FinCEN Proposes Anti-Money Laundering Requirements for Certain Investment Advisers

20 February 2024
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Key Takeaways:
  • On February 15, 2024, the U.S. Treasury Department’s Financial Crimes Enforcement Network published its long-anticipated proposal to require certain investment advisers to establish anti-money laundering (“AML”) programs and report suspicious activity to the government.
  • The proposed rule would apply to investment advisers registered with the Securities and Exchange Commission and exempt reporting advisers, including non-U.S. advisers meeting these threshold qualifications.
  • If adopted as proposed, the rule would impose significant new compliance responsibilities on asset managers, including those that currently implement voluntary AML programs.
  • Comments on the proposal are due April 15, 2024, and we expect that many industry participants and their trade associations will comment.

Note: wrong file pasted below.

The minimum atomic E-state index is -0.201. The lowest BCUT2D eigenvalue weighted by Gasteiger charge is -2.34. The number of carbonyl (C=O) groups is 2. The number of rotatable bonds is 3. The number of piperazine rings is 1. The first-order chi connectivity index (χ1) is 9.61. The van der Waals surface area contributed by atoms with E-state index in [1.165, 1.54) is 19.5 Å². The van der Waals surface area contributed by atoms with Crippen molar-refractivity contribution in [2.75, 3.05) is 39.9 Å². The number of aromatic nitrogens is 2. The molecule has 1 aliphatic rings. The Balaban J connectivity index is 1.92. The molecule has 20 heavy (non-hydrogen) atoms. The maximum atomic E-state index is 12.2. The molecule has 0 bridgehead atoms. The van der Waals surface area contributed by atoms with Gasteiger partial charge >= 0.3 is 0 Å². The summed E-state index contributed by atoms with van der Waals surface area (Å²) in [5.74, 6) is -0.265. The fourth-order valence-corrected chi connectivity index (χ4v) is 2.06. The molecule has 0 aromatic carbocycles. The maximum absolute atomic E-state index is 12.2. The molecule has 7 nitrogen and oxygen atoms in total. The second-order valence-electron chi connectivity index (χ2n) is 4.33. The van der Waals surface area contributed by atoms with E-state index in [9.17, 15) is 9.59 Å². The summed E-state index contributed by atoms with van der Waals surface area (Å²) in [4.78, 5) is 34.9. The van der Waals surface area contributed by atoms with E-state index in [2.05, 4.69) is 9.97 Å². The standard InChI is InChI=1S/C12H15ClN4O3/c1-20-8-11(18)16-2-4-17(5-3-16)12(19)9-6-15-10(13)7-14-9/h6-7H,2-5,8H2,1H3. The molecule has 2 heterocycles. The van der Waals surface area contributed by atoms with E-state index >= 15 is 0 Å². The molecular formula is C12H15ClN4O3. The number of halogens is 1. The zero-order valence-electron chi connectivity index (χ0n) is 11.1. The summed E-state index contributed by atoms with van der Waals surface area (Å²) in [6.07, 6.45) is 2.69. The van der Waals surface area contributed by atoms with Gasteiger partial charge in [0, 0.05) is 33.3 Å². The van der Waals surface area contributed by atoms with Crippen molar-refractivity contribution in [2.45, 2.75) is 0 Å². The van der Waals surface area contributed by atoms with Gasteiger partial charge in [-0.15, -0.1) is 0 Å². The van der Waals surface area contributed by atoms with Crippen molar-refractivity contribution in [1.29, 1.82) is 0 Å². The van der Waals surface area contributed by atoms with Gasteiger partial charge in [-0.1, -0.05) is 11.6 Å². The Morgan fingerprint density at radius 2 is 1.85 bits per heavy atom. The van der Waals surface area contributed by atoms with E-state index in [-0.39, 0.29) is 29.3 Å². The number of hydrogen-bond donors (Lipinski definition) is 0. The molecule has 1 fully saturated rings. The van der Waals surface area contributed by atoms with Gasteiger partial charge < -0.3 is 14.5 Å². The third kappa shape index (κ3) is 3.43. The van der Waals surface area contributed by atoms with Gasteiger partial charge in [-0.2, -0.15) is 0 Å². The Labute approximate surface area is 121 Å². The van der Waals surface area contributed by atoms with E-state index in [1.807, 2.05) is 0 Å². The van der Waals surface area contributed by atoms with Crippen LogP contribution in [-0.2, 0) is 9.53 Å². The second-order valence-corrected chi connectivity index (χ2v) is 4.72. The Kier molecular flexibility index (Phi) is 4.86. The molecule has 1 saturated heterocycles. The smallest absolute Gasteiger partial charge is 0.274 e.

On February 15, 2024, the U.S. Treasury Department’s Financial Crimes Enforcement Network (“FinCEN”) published a proposed rule (the “Proposed Rule”) to impose certain anti-money laundering (“AML”) and countering the financing of terrorism (“CFT”) requirements on Securities and Exchange Commission (“SEC”)-registered investment advisers and exempt reporting advisers. Comments on the Proposed Rule are due April 15, 2024.

In this Debevoise In Depth, we highlight certain key provisions of the Proposed Rule and key changes from FinCEN’s 2015 proposal to adopt AML requirements for certain investment advisers.

Key Components of the Proposed Rule

To which entities would the Proposed Rule apply?

The Proposed Rule would apply to two types of investment advisers:

  1. those that are registered or required to register with the SEC under section 203 of the Investment Advisers Act of 1940 (the “Advisers Act”) (such advisers, “RIAs”); and
  2. those that are exempt from SEC registration under section 203(l) or 203(m) of the Advisers Act (“ERAs”), namely:
    • advisers solely to one or more venture capital funds; and
    • advisers solely to private funds with less than $150 million in assets under management in the United States.

In this Update, we refer to advisers that FinCEN has proposed to subject to the Proposed Rule as “Covered IAs.”

Would the Proposed Rule cover any non-U.S. investment advisers?